The International Institute of Humanitarian Law (San Remo) and its international military courses on the law of armed conflict
31-08-1997 Article, International Review of the Red Cross, No. 319, by Giorgio Blais
Giorgio Blais , Major-General in the Italian Army, is the Director of Military Studies of the International Institute of Humanitarian Law, San Remo, Italy.
There are few institutions in the world which are able to assemble officers from all the countries of the globe, who wear their own uniforms and live and work together for two weeks. One of these is the International Institute of Humanitarian Law in San Remo, Italy.
This non-governmental organization was set up in 1970 for the purpose of promoting the dissemination and development of international humanitarian law. The choice of the Italian seaside resort of San Remo was not accidental. It was there that Alfred Nobel spent the last years of his life, and he left all his property to the humanitarian cause. The villa he occupied until his death became the headquarters of the International Institute of Humanitarian Law.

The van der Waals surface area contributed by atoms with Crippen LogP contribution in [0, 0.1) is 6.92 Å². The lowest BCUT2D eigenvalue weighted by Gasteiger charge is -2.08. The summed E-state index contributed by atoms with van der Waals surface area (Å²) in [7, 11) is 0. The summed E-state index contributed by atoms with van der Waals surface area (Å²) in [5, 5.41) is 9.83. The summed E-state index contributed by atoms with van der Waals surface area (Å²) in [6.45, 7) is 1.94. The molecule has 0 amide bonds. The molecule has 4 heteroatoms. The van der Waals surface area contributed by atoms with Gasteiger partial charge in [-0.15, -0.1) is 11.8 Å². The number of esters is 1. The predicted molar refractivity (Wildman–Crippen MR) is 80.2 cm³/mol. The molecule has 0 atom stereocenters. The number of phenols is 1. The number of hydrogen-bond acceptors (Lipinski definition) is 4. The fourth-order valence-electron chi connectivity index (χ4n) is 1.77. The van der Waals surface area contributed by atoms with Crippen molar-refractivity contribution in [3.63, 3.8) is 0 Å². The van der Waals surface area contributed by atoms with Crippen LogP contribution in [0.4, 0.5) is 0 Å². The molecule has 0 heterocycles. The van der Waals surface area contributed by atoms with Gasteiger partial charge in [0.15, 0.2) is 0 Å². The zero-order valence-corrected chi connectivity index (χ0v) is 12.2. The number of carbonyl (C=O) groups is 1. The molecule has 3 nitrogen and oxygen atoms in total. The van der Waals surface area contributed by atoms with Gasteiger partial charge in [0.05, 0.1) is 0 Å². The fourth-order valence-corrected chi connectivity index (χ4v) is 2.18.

At the beginning the Institute was mainly interested in following the proceedings of the 1974-1977 Diplomatic Conference which drew up the Protocols additional to the Geneva Conventions. During that period, with the support of the International Committee of the Red Cross (ICRC), the Institute decided to set up a programme of instruction for officers in humanitarian law. The teaching of the law of armed conflict — at the time still called the law of war — is of course included in one of the articles common to the Conventions which obliges States “to disseminate the text of the present Convention as widely as possible in their respective countries, and, in particular, to in clude the study thereof in their programmes of military (...) instruction”. The programme of the San Remo Institute started in 1976 with a French-language course.